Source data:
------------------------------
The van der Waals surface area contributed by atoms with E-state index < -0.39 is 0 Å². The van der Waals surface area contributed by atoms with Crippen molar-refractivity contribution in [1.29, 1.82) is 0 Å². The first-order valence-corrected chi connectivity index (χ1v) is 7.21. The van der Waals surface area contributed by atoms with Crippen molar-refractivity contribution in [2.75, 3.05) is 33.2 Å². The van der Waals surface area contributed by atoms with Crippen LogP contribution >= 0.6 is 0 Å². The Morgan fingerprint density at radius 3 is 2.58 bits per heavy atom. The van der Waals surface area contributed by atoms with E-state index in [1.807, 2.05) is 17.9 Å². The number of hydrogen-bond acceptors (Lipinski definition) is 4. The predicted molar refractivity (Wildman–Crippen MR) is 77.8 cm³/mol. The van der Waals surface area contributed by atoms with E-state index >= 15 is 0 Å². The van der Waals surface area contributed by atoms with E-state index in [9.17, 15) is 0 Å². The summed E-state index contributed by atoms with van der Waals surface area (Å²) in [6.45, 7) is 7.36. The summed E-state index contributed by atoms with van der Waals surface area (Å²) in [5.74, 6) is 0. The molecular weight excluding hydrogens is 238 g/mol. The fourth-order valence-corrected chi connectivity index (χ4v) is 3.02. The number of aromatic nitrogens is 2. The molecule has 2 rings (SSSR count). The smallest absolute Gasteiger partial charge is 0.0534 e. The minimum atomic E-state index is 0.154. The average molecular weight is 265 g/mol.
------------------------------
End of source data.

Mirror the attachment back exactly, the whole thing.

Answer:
The van der Waals surface area contributed by atoms with E-state index < -0.39 is 0 Å². The van der Waals surface area contributed by atoms with Crippen molar-refractivity contribution in [1.29, 1.82) is 0 Å². The first-order valence-corrected chi connectivity index (χ1v) is 7.21. The van der Waals surface area contributed by atoms with Crippen molar-refractivity contribution in [2.75, 3.05) is 33.2 Å². The van der Waals surface area contributed by atoms with Crippen LogP contribution >= 0.6 is 0 Å². The Morgan fingerprint density at radius 3 is 2.58 bits per heavy atom. The van der Waals surface area contributed by atoms with E-state index in [1.807, 2.05) is 17.9 Å². The number of hydrogen-bond acceptors (Lipinski definition) is 4. The predicted molar refractivity (Wildman–Crippen MR) is 77.8 cm³/mol. The van der Waals surface area contributed by atoms with E-state index >= 15 is 0 Å². The van der Waals surface area contributed by atoms with E-state index in [9.17, 15) is 0 Å². The summed E-state index contributed by atoms with van der Waals surface area (Å²) in [6.45, 7) is 7.36. The summed E-state index contributed by atoms with van der Waals surface area (Å²) in [5.74, 6) is 0. The molecular weight excluding hydrogens is 238 g/mol. The fourth-order valence-corrected chi connectivity index (χ4v) is 3.02. The number of aromatic nitrogens is 2. The molecule has 2 rings (SSSR count). The smallest absolute Gasteiger partial charge is 0.0534 e. The minimum atomic E-state index is 0.154. The average molecular weight is 265 g/mol.